School district’s budget priorities could cut cultural education resources

Depending on how much funding the Juneau School District gets, items like cultural education paraeducators and middle school activities could be at risk of getting cut. The Juneau School Board approved a list of prioritized spending items at Tuesday night’s special meeting.

This was the next step in this year’s budget process, which is different than in recent years. Instead of starting with a budget that’s too large and looking for things to cut, the district is starting with a bare bones budget and prioritizing what items can be added back depending on how much revenue it receives.

The basic budget totals around $60 million. It’s made up of what the district calls mandatory expenses and basic operations, including teachers, special education, principals, the charter school, support staff, insurance and utilities. Board members and the superintendent were then given a list of 69 additional items to rank in importance.

How many items the district will get to add back will depend on how much funding it gets from the state.

If the Alaska Legislature passes a Base Student Allocation of $5,880 — the current year’s level — the district will be able to add back about $3.4 million worth of items. If the Legislature passes a BSA of $5,930 — as planned in an education reform package passed in 2014 — the district will be able to add back about $3.9 million worth of items.

At the $3.9 million level, K-2 grade classrooms would grow by an average of 0.5 students, 3-5 grade classrooms would stay the same, middle school classrooms would grow by an average of 0.5 students and high school classrooms would grow by an average of 1.25 students.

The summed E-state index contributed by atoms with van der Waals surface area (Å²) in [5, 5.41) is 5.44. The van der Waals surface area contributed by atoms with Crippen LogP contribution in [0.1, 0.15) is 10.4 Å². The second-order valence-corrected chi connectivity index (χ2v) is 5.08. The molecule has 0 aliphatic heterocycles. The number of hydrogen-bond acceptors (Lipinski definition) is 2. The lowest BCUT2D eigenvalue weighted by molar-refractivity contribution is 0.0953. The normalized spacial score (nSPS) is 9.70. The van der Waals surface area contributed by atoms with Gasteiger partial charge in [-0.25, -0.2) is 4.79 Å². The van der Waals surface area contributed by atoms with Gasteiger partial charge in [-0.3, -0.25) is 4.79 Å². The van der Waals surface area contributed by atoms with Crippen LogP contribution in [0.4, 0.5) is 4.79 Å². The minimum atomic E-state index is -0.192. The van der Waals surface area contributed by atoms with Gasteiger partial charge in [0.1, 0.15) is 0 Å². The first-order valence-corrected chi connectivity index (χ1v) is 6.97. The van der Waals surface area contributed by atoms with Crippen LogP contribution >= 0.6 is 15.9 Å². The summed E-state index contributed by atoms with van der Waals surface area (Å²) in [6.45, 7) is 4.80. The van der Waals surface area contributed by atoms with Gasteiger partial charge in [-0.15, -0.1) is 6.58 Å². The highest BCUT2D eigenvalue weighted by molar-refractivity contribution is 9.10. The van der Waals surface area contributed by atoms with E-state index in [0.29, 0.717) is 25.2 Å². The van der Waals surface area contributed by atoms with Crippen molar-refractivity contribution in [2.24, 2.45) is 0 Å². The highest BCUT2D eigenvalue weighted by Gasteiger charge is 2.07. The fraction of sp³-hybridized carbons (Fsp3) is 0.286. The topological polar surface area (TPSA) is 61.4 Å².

At the $3.4 million level, high school classrooms would grow even larger by an average of 1 student. Class sizes in other grades would stay the same.

Additional add-back items included at the $3.4 million level are elementary instructional coaches, Career Technical Education teachers, high school counselors, curriculum materials, elementary extended learning, high school activities director, Tlingit Culture and Language Literacy Program support teachers, AVID and an elementary art specialist.

“Then the question is, what can we can add if we get the extra $50 in BSA, which is $12 million in a state budget of $6 billion?” JSD Superintendent Mark Miller said. “We could bring back our cultural education paraeducators, who have made a big difference to our success rate, especially of Native students.”

Other add-back items at the $3.9 million level are middle school Native Success support, about half the middle school activities, drug testing and high school intramurals.

“That’s the way I would do it given the $3.4 and the $3.9 million cut lines. One of the things I tried to do is keep the cuts away from the classroom as much as possible and still allow us to implement most of what we want to do,” Miller said.

If the Legislature doesn’t approve the $50 BSA increase, Miller said one of the biggest impacts would come from not adding back the cultural education paraeducators.

“That hurts,” Miller said. “That was a very difficult call to make on where to put that.”

School board member Lisa Worl said she was sensitive to cuts that affect the district’s most vulnerable populations, like those students who benefit from the cultural education paraeducators and the middle school Native Success support.

Worl said local, private and nonprofit organizations invest money into the schools “and they expect to see something equitable, a true partnership and commitment on our behalf.”

About the prioritized list, Miller said, “It’s a living document. We’re getting more and different information everyday. This is a very turbulent time in budgeting in Alaska.”

School board member Andi Story added, “We have heard in visits to the Capitol building that there could possibly be more proposed cuts to education.” 

Miller will bring the list of approved priorities to the Juneau Assembly on March 7. The district plans to finalize the budget at the end of March.

• Contact reporter Lisa Phu at 523-2246 or

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